Rachel Curran, the head of public policy for Meta Canada, said that users will be included in the current news-blocking test on a random basis, and will only be informed that they are blocked from sharing news if they try to post a link to a news story. According to a report from the Canadian Broadcasting Corporation, the number of news publishers whose content will be affected by the test will not be made public, with inclusion in the test also randomized. “We believe that news has a real social value,” Curran told the Canadian Press news agency. “The problem is that it doesn’t have much of an economic value to Meta. So we are being asked to compensate news publishers for material that has no economic value to us.” In the past, Meta said that it cared about funding journalism. As I noted in a recent piece for CJR, it seems to have changed its mind.

Note: This was originally published as the daily newsletter for the Columbia Journalism Review, where I am the chief digital writer

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In Warsaw, clams help protect the city’s water supply

From Judita at Bored Panda: “While most people probably think of clams and mussels as a part of some fancy dinner, it appears they have a much higher significance in some places. For example, the water quality in Warsaw, the capital city of Poland, is monitored by… well, yes, clams. The city of Warsaw gets its water from a river and the main water pump has 8 clams that have triggers attached to their shells. If the water gets too toxic, they close, and the triggers shut off the city’s water supply automatically. Apparently, the mollusks first undergo an acclimatization process after being caught and brought to the laboratory. During that time, scientists also determine the natural opening of their shell—clams leave a slight opening and feed by filtrating water. Within one hour, one clam can filter and thus analyze the quality of 1.5 liters of water.”

The story behind the Chicago newspaper that bought a bar

From Andy Wright at Topic.com: “By 1976, reporter Pam Zekman was well-acquainted with the everyday corruption that permeated Chicago. Zekman was part of a four-person Pulitzer Prize-winning investigative team at the Chicago Tribune, where she had gone undercover in a nursing home, for a collections agency, in a hospital, and at a precinct polling place, exposing wrongdoings ranging from medical malpractice to election fraud. When Zekman was poached by a rival paper, the feisty Chicago Sun-Times, she proposed a daring project that would go down in the annals of journalism history as both a feat of reporting and a focal point for ethics debates still raging today.”

Note: This is a version of my personal newsletter, which I send out via Ghost, the open-source publishing platform. You can see other issues and sign up here.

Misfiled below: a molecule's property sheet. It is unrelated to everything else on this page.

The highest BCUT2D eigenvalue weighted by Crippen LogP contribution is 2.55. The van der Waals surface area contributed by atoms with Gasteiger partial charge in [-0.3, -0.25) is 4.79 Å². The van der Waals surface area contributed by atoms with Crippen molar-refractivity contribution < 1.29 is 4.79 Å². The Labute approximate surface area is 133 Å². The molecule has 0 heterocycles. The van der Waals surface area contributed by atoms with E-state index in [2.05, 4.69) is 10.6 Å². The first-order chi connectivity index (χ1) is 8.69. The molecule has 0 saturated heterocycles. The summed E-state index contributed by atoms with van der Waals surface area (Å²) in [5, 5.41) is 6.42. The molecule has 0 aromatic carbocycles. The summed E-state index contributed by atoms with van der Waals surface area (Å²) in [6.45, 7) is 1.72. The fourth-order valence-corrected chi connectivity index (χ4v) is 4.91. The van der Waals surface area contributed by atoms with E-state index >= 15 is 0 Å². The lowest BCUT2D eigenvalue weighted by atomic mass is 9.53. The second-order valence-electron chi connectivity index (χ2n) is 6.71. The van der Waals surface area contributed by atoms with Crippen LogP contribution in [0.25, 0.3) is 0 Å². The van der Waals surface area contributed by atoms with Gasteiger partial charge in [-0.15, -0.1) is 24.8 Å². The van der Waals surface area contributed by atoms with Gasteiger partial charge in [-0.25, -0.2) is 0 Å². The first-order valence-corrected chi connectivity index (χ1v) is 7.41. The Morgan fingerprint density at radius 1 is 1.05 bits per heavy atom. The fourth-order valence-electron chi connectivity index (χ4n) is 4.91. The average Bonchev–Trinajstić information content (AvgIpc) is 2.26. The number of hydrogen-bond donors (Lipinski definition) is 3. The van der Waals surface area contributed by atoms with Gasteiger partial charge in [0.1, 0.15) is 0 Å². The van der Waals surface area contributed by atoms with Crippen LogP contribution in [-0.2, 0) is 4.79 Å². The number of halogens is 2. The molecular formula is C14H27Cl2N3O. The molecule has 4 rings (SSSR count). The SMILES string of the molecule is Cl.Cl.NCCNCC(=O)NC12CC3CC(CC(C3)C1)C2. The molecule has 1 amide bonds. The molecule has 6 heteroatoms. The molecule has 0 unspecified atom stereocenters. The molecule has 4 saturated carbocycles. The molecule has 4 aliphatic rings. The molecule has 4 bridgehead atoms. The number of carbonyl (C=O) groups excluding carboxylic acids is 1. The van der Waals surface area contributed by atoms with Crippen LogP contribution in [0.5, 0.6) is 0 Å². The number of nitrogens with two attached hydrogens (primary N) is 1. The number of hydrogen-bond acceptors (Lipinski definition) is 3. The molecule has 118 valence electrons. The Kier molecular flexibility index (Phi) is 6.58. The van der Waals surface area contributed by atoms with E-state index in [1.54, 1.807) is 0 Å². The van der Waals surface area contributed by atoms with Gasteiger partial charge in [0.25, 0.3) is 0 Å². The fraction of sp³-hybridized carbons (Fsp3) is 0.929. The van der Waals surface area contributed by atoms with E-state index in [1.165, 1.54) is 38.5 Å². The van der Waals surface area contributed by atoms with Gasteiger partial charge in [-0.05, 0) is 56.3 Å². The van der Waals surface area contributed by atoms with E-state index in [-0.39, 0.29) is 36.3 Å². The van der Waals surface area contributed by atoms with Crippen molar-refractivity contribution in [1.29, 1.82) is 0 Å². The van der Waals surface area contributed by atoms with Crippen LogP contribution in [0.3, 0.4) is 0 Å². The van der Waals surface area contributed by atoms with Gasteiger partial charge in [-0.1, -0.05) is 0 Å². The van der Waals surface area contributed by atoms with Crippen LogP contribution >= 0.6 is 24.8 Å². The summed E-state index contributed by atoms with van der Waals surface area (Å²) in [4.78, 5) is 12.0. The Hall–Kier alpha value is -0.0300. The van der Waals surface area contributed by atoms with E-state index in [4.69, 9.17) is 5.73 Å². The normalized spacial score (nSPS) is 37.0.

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Is Twitter the new Fox?

Last week, Twitter hosted a live interview with Ron DeSantis, the Republican governor of Florida, who used the platform’s audio feature, known as Twitter Spaces, to launch his presidential campaign. Instead of being a triumph for both the company and DeSantis, the event was an unmitigated disaster: the first twenty minutes or so were mostly dead air—punctuated by occasional comments from Elon Musk, Twitter’s owner, who was to interview DeSantis alongside David Sacks, an investor and DeSantis donor—before the Space restarted with what appeared to be a dramatically smaller number of listeners. Twitter and the DeSantis campaign both tried to portray the technical problems as a sign of how many people were trying to participate in the event, but ZoĂ« Schiffer and Casey Newton reported, in their Platformer newsletter, that the problems were more likely the result of Musk’s staffing cutbacks. The team working on Twitter Spaces once had as many as a hundred employees. It now has around three.

Glitches aside, some observers saw the event as the latest in a series of moves, on Twitter’s part, to position itself as the network of choice for the American right, the most significant of which arguably came last month when Tucker Carlson announced that he would bring his show to the platform. (Technically, he remains under contract with Fox News, which ousted him in April in the aftermath of its defamation settlement with Dominion Voting Systems for reasons that remain unclear.) “There are not that many platforms left that allow free speech,” Carlson said in a video. “The last big one remaining is Twitter.” Reports circulated that Musk had discussed the move with Carlson prior to his announcement, though Musk denied cutting any kind of deal, insisting that Carlson will be “subject to the same rules & rewards of all content creators” and that he hoped “many others, particularly from the left,” would join the party. In addition to the Carlson and DeSantis moves, the Daily Wire, a right-wing operation staffed by commentators including Ben Shapiro and Matt Walsh, announced that it will be bringing its slate of podcasts to Twitter.

When he took over Twitter last April, Musk said that he wanted to make it a non-partisan space for “free speech,” unlike the left-leaning network that he said it used to be. In order for Twitter to earn the trust of the public, he said, “it must be politically neutral, which effectively means upsetting the far right and the far left equally”; he later added that his acquisition was “not a right-wing takeover.” And yet evidence soon mounted that he was moving the platform inexorably to the right. Shortly after he acquired the company, the idea that Musk personally was a political moderate became “untenable,” Philip Bump wrote for the Washington Post, noting that Musk “endorsed Republicans in the midterm elections, suggested that Anthony Fauci should be prosecuted, and elevated baseless conspiracy theories about the attack on Paul Pelosi” (the husband of Nancy, the former House speaker, who was beaten with a hammer by an intruder to his home in October). Musk also repeatedly engaged with fringe far-right voices on Twitter and allowed both disinformation and hate speech to proliferate, Bump noted.

Note: This was originally published as the daily newsletter for the Columbia Journalism Review, where I am the chief digital writer